Employers rebrand training as apprenticeships to access levy fund

REX/SHUTTERSTOCK
REX/SHUTTERSTOCK

Almost half (46%) of employers plan to repackage their existing training schemes as new apprenticeships in order to access their £15,000 training fund provided by the apprenticeship levy.

A survey of more than 1,000 employers by the CIPD found that more than half (53%) of employers that pay the apprenticeship levy would prefer a more flexible training levy that is more suitable for their training requirements.

More than half of the group that plan to rebadge their existing training schemes expect to create level 2 apprenticeships, equivalent to five GCSEs, to ensure they are able to use the apprenticeship fund, rather than creating an apprenticeship from scratch.

The CIPD’s ‘Assessing the early impact of the apprenticeship levy’ report also suggested that a fifth (19%) of employers subject to the levy do not expect to use their apprenticeship allowance at all, and will simply write off the levy as a tax.

Lizzie Crowley, skills adviser at the CIPD, said the apprenticeship levy was creating extra bureaucracy and cost for employers, rather than creating additional value as intended.

She said: “Apprenticeships are extremely important, but other forms of training are equally valuable and often more flexible and better suited to the needs of organisations.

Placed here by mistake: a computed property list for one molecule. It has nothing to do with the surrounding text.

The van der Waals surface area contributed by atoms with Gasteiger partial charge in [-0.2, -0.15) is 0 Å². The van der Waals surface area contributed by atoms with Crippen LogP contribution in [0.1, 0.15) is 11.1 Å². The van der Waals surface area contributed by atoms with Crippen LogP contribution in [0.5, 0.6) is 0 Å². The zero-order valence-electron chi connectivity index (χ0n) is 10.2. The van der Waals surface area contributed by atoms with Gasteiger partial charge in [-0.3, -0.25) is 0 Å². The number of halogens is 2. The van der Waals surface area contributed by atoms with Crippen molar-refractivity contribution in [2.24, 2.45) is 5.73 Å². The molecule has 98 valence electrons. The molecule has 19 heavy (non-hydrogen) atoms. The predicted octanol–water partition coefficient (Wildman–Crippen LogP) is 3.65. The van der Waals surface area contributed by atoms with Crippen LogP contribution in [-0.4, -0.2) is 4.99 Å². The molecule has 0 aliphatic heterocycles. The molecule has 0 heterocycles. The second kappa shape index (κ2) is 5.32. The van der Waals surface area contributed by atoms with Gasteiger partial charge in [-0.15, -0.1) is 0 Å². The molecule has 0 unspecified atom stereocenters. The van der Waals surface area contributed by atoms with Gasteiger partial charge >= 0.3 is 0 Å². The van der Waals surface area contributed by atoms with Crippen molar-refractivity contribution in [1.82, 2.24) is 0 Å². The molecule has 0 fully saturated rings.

“A move to a more flexible training levy would have the effect of continuing to prompt greater employer investment in skills, including apprenticeships, but in a way that is much more responsive to employers’ needs.”

Crowley said a consequence of repackaging existing training as apprenticeships was that many of them were being offered to older employees in more senior positions, rather than meeting the levy’s original aim of helping businesses employ younger people.

She said: “The Government needs to seriously review the levy to ensure it is flexible enough to respond to employers’ needs and to drive the greater investment in high quality training and workplace skills needed to boost UK productivity.

“There also needs to be much better support for SMEs, both for those that pay the levy and those that don’t, to help them to design and implement effective apprenticeship schemes.”

The report recommended the Government to run a campaign to promote the levy among SMEs and commission a review into whether apprenticeships are providing quality education.

Employers began paying the levy last April, but between May and July 2017 the number of people starting an apprenticeship decreased to 48,000 from 117,800 in the same period of the previous year.

The CIPD’s survey also found that 22% of employers do not know whether they are paying the levy, which applies to employers with an annual payroll of more than £3m and is charged at 0.5% of their employees’ total salary.

The research echoes similar findings last summer by the CBI and Pearson which found that 63% of employers planned to reconfigure existing training into apprenticeships and 27% expected to cut back on non-apprenticeship training activity to meet levy costs.

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